“I got more from a group of volunteers… than I have from people I have known for years”
You get so many memories from volunteering and it truly builds relationships like nothing else can. Some memories are uncomfortable; some are uplifting and inspiring; some are rewarding; and, some memories are just dirty. The “BIG Project” for November is back and seeing the “BIG Project” on the calendar made me smile until my cheeks hurt remembering my first experience.
The “BIG Project” is a monster undertaking that Hands on Charlotte organizes. It takes cooperation on the part of the school, volunteers and “Blue Max” (BIG Project’s corporate sponsor). For November, the BIG Project will take place at Steele Creek Elementary School in southwest Charlotte. Volunteers will help to repair garden beds, build new beds in the school’s courtyard, build benches and otherwise beautify and maintain the school grounds. Nothing brings people together like bad weather and hard work!
One of my first projects with Hands On Charlotte, much before I decided to serve as an AmeriCorps volunteer, was with the BIG Project in March 2011 at Olympic High School.
As with anything unfamiliar, my experience started off a little intimidating and, like every project since, before and after, I remember feeling good but anxious and full of apprehension. My initial reaction was to run away as fast as possible.
To be surrounded by strangers, working outside, is something that can take almost anyone out of their comfort zone. But I didn’t end up running away! I had committed to being there and I was going to get through that morning. I probably wouldn’t come back next week, but I was getting through it, I thought to myself.
It was raining that morning — it wasn’t a heavy rain but a non-stop drizzle that covers you from head to toe and makes you wonder if you will ever be dry again. It felt like walking through a heavy fog and coming out of a swimming pool — a rain that covers you in water. To make the wet and sloppiness of the day harder, we were beautifying the front of the school by spreading fresh dirt over the flower beds and areas around the trees. If you have ever worked with piles of dirt and rain, you know it is like gaining extra pounds with every step you take. Slowly, the mud sticks to your jeans and clothes as you walk. It feels like carrying an extra five pounds per extremity. Again, nothing brings people together like bad weather and hard work! While slipping, falling, and laughing at each other, we completed everything we set out to do that morning. Some of us built benches, some of us planted flowers and some of us shoveled a swamp into wheel barrels. Boys, girls, men and women, no one shied away from the dirt and mud. It is always amazing to see what people can accomplish.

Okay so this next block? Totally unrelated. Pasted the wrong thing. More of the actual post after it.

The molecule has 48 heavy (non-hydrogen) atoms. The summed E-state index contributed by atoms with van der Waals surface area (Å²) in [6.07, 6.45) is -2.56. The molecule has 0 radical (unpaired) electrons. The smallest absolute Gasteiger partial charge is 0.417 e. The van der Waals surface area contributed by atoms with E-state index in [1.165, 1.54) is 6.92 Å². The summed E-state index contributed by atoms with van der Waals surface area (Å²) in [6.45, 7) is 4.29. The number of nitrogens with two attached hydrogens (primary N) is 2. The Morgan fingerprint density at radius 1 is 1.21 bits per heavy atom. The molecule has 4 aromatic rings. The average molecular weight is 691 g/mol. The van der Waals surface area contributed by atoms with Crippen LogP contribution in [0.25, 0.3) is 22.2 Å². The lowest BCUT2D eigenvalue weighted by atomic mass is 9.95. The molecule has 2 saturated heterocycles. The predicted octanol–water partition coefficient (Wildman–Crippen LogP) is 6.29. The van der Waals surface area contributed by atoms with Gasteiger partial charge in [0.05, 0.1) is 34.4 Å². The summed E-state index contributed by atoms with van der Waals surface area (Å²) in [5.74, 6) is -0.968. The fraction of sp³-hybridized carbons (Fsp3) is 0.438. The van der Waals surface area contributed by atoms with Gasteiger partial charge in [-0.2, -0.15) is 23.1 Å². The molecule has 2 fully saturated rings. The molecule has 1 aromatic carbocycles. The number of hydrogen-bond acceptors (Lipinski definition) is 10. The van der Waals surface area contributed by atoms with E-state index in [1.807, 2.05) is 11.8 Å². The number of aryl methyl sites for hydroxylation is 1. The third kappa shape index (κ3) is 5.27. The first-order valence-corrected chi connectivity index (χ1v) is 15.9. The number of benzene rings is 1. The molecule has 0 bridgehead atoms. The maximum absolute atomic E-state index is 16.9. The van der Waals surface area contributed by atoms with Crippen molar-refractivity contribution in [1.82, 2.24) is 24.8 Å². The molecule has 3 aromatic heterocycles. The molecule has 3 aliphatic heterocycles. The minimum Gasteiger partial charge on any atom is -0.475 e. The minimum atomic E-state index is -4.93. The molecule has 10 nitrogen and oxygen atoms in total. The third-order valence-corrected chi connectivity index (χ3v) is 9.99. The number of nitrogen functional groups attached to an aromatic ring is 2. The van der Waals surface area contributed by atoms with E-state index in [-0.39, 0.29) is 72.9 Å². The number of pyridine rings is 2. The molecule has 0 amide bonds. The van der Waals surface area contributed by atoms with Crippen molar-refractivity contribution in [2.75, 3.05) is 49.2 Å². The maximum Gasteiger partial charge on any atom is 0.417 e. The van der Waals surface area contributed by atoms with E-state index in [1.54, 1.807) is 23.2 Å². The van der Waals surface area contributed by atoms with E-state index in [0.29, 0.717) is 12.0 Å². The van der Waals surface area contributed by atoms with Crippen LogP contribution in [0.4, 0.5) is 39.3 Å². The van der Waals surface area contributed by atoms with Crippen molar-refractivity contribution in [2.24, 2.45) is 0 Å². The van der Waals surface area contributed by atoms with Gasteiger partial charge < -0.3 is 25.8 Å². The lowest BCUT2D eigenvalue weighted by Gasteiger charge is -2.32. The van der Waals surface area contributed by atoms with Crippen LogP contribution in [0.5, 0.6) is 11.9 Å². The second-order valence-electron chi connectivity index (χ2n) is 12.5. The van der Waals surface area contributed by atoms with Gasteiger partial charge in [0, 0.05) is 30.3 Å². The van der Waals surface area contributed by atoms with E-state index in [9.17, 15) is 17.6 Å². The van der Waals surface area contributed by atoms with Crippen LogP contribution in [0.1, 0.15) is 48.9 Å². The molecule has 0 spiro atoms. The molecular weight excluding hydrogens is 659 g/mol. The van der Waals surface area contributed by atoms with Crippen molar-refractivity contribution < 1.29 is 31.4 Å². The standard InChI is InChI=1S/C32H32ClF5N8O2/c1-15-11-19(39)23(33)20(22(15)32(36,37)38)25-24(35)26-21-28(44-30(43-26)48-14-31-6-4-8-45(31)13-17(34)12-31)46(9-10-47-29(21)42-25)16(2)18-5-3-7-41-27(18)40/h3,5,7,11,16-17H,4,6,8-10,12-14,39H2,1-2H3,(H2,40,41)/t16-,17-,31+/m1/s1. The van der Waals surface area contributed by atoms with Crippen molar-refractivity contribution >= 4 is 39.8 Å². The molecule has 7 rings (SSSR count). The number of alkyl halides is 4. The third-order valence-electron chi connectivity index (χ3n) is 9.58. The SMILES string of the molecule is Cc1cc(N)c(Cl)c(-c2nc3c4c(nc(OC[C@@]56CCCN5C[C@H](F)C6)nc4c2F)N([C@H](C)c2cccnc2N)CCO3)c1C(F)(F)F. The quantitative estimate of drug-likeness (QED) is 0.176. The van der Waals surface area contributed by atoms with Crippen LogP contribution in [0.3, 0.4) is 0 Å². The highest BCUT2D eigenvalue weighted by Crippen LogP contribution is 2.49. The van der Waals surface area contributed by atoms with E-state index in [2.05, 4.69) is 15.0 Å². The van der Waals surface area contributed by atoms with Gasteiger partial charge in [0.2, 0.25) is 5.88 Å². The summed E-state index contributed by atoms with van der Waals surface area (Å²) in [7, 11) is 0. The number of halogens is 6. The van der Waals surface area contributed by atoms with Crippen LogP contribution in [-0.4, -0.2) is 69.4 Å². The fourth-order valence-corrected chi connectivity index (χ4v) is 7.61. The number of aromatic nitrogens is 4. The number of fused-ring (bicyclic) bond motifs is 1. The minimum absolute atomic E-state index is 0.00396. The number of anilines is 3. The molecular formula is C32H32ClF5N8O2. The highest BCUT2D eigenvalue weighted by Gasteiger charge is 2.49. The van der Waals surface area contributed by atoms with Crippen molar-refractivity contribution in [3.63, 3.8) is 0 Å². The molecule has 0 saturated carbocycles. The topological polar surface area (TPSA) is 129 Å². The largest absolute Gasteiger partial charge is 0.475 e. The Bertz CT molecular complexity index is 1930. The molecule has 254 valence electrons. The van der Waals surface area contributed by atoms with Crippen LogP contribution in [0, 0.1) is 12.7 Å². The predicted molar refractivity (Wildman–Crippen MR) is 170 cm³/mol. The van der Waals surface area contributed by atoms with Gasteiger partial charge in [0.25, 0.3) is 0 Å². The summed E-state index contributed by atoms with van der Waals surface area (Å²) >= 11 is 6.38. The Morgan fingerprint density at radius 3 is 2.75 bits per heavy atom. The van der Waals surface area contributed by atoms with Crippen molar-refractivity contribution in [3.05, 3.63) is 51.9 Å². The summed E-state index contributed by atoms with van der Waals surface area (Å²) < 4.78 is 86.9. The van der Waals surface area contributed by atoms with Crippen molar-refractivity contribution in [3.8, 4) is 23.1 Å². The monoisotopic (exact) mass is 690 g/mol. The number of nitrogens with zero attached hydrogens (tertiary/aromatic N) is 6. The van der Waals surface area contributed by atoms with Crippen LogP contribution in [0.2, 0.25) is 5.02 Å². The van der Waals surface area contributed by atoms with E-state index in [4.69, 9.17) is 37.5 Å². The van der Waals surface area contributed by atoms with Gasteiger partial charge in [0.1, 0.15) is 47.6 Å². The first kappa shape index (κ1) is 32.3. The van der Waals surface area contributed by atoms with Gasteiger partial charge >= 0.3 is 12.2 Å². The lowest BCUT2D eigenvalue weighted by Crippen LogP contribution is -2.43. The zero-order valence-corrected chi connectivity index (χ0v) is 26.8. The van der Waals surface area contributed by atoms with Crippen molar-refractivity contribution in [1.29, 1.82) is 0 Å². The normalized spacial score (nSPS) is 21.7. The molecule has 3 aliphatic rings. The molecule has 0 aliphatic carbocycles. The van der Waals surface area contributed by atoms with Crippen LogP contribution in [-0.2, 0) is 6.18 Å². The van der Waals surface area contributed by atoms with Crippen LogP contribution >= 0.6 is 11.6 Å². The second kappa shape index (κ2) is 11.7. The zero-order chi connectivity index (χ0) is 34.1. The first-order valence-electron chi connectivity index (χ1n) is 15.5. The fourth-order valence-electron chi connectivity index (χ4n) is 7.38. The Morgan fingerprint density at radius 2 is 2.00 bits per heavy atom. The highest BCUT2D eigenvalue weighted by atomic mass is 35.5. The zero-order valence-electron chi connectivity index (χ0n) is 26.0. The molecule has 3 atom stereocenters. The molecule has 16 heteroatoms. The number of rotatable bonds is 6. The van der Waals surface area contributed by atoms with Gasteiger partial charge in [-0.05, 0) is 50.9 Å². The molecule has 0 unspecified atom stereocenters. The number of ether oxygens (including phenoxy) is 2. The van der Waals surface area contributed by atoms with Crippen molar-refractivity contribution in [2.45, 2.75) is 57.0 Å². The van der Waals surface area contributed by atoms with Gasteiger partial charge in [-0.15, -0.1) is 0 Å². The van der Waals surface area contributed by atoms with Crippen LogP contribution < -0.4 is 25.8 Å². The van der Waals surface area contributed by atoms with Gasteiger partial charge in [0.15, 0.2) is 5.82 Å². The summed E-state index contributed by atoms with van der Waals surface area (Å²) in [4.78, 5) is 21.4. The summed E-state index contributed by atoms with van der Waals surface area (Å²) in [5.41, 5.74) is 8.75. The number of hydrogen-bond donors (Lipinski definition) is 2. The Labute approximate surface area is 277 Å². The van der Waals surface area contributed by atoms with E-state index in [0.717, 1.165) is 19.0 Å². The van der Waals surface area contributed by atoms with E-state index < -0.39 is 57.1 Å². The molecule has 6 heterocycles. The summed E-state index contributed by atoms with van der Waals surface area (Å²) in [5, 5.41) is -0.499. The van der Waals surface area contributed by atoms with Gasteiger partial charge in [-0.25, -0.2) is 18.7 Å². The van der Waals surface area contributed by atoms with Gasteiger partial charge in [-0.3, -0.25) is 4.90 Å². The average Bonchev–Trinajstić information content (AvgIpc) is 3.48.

Through all of this work and mud, something remarkable happened. We accidentally got to know the people working around us. Some of us spend our lives trying to protect that from happening. This day was different, Maybe it was because we were building something for a neighborhood, giving something back of ourselves. Maybe it was because we didn’t give up when we got there and saw the rain. Maybe it was because we were covered in rain and dirt and filth (some of us more than others). Maybe, just maybe, for a brief moment, it just didn’t matter what anyone thought and we allowed ourselves to be — ourselves. Whatever the reason, people opened up and the people I meet that day helped me realize something I never knew. Letting go of your insecurities and connecting to another human is something we crave and something we need to make us feel alive.
It is only when we force ourselves out of our comfort zones that we truly open up to connect, when we let down our guards and release our insecurities that we can really get to know the people around us. I showed up that morning ready to run. I left that afternoon feeling like a new person, ready to conquer anything.
Do I still talk to anyone from that day of rain and mud? A couple of them, not many, but not all relationships last forever. Ultimately, I got more from a group of volunteers that wet and rainy morning than I have from people I have known for years. And even if we never talk again, I will always smile at the memory of that day.
Sean Leto email@example.com